THE government of Guinea’s recently re-elected president Alpha Condé has been overthrown by a military coup, according to reports on Sunday.
However, Guinea’s defence ministry said in a statement that it had stopped the attempted coup following heavy gunfire near the presidential palace in Conakry.
“The presidential guard, supported by the loyalist and republican defence and security forces, contained the threat and repelled the group of assailants,” the ministry said.
The West African country is host to a number of mining companies including AngloGold Ashanti which operates the 214,000 ounce a year gold mine Siguri, situated on the border with Mali.
AngloGold Ashanti spokesman Stewart Bailey said the company was “monitoring the situation. We are in close contact with the leadership of our mine in Guinea, which is operating normally,” he said. “The safety of our employees remains our priority.”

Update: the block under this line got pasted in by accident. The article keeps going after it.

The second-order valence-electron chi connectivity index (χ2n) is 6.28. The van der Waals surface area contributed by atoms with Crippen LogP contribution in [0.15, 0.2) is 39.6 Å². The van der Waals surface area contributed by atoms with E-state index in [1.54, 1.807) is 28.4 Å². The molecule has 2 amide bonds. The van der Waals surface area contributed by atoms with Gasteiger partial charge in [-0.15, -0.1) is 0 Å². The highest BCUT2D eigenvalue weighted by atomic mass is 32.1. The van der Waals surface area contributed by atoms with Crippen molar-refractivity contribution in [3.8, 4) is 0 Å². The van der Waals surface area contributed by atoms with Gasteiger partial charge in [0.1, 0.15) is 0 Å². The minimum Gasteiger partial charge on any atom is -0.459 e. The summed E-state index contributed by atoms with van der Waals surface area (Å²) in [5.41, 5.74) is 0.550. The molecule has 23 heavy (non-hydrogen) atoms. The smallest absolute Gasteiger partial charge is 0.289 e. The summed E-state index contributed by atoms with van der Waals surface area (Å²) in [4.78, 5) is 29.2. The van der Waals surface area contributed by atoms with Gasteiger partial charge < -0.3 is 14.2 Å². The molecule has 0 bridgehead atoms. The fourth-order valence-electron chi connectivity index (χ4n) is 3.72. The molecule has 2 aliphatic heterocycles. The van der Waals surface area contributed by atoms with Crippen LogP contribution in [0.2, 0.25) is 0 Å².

Rio Tinto also has a presence in the country as it has the rights to mine a section of the Simandou iron ore mine, an enormous deposit that has been the centre of a protracted legal battle between the government and shareholders.
A group of armed men appeared on state television on Sunday saying that Guineans had been mistreated by the country’s elites, according to a report by the Financial Times. “We are capable of taking our destiny into our own hands,” one of the armed men said. The constitution would be dissolved and the borders closed for a week, he added.
It is unclear who is behind the coup attempt. According to Reuters quoted unnamed sources, an elite army unit led by Mamady Doumbouya, a former French legionnaire, was responsible.